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10 Off-Season Tips To Stay Engaged Throughout The Year


Off season you say? What off season? Just like any sport, a season must come to an end. Whether it’s one of the major sports or any type of hunting, they all stop for a break at some point. Most major sports fans will state that a particular season ‘flew by so fast’ even though it probably did not, it’s just the perception that it does. For whitetail hunters, there is no more accurate statement than a season literally flying by. Our actual seasons really do go so much quicker than we would like but that does not mean the work stops. Not even a little bit. Now is the time where the real grind starts to prepare for the following season which can feel like an eternity. Below are a few tips and tasks for any whitetail hunter to do when the season comes to a close. 1.

Gear storage: There are all sorts of product options available to wash and store your hunting clothing. Scentlok, Scent Killer, Dead Down Wind to name just a few. Scentlok offers various types of OZ products to combat odors during the season and the off season. What works for me is simple. I use non-scented laundry detergent such as 1824 Funk along with an earth based scented dryer sheet. Once the clothes are washed and dried I place the clothes in a sealable bag and lock them up in my Plano Sport trunk. Throw in a few cedar chips and that’s really it! If you are interested in these products, I picked up the Plano Sport trunk at Home Depot and it fits everything I have. Also, 1824 Funk is available at www.1824funk.com




2. Tree Stand Take Down & Maintenance:


If you hunt with a ladder stand, now is a good time to take these down and look to reposition them for next season. This would be the ideal time of year since the season is over and you’re not concerned about pressure or spooking deer as you trek in and out of the woods. For those hunters that use climbers and lock-ons, you may want to conduct some inspections on the components of the stand and climbing sticks. Tighten the nuts and bolts. Inspect the pins and hooks. Look for any rust and wear. Check the seat pad for tears or rips. Also, check silent tape for any signs of wear and possible replacement. Give it a good cleaning and hang in an area with minimal to no moisture. 3. Additional equipment Maintenance: Check out your trail cameras, range finders, headlamps and GPS devices if you use them. Now is a good time to make sure those are in working order. Check batteries and look for any possible internal corrosion or water damage. The same goes for range finders and headlamps. You never know when those will need replaced and you definitely will not want to scramble before opening day. Trail cameras in particular you will want to check. Whether the operation type of the camera is cellular, solar powered and/or battery operated, you will want to continue to use these cameras throughout the season so verify they are good to go.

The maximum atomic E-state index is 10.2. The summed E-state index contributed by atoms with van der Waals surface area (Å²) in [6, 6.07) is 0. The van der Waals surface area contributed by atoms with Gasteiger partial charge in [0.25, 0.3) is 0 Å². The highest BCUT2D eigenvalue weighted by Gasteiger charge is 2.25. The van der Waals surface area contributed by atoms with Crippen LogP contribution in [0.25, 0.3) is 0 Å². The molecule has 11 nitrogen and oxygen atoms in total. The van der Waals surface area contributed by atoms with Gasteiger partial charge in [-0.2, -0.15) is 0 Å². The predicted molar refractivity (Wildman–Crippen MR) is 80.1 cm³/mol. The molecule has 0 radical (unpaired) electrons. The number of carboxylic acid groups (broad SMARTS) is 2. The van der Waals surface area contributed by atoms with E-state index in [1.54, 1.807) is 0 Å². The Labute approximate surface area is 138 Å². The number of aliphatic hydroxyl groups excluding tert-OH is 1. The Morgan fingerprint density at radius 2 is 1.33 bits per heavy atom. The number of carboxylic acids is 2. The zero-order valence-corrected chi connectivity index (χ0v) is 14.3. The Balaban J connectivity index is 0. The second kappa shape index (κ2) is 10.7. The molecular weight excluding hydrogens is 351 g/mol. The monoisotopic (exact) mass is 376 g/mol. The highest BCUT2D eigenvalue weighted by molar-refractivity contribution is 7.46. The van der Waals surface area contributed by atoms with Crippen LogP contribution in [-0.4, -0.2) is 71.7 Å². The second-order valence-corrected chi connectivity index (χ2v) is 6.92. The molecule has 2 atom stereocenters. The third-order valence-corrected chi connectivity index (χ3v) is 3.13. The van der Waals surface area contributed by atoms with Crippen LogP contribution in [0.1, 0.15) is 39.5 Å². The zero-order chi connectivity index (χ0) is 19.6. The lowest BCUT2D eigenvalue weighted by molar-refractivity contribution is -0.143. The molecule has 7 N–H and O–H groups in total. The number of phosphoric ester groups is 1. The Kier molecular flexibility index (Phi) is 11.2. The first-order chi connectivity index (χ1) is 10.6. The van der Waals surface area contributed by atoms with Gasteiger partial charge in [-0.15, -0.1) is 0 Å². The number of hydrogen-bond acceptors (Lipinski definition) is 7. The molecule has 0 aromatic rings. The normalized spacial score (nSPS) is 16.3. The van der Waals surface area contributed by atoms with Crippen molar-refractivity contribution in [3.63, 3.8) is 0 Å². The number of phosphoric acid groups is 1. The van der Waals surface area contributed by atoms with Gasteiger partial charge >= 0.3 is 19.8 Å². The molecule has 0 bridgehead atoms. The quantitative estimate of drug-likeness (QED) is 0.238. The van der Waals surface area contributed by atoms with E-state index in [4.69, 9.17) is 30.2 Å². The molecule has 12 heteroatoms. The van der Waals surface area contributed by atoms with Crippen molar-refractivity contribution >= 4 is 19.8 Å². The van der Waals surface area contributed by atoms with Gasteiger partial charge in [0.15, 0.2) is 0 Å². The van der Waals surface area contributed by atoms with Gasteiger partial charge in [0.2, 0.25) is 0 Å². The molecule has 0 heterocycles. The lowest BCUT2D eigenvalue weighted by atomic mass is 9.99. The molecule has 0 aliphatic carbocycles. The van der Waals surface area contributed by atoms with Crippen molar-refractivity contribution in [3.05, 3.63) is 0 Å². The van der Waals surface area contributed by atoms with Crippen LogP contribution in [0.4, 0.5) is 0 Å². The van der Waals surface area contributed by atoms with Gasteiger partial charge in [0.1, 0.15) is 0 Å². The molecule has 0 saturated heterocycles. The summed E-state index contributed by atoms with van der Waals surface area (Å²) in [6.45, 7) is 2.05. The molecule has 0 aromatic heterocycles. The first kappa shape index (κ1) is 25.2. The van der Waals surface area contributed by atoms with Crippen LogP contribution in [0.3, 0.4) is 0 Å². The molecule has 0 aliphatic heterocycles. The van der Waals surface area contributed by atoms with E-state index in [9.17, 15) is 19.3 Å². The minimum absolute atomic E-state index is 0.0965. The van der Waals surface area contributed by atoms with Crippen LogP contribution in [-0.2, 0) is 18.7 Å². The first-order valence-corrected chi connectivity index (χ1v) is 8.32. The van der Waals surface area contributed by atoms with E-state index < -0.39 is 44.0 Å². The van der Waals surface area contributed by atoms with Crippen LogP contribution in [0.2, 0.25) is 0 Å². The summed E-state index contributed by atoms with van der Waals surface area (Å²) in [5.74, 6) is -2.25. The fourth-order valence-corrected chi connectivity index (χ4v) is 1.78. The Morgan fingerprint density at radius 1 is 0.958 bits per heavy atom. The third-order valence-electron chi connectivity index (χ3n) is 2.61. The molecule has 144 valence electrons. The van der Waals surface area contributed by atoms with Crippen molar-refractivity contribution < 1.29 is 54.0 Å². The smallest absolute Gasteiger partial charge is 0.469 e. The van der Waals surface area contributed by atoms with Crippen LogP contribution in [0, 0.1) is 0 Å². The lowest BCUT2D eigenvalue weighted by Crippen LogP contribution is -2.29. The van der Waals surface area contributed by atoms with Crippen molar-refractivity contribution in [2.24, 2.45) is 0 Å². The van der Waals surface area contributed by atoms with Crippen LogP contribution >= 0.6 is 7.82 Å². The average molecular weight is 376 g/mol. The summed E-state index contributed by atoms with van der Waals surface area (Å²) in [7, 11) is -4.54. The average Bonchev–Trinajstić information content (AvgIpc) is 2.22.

4. Shooting Lanes and Trails: If you already know some potential hunting areas for next season, be sure to clear out some lanes to not only shoot through but also to get to the areas you may consider putting a stand up. Nothing is more frustrating than walking in with barely any light to guide you and crashing and snapping your way in to your hunting area. So before those trees start budding, now is as good a time as any to clear out paths and shooting lanes. 5.

Post Season Scouting and Mapping: Even in late season and into the off season, there are still visible signs left over such as rubs and bedding areas. Make note of these and other signs such as tracks and droppings. Know the land and the layout. OnxMaps is a great application you can use on your phone to mark potential areas to scout before you even step foot in the woods. Look for watering holes and potential bedding areas and as you are trekking through these areas you can document on the fly with the GPS feature. Learn more at https://www.onxmaps.com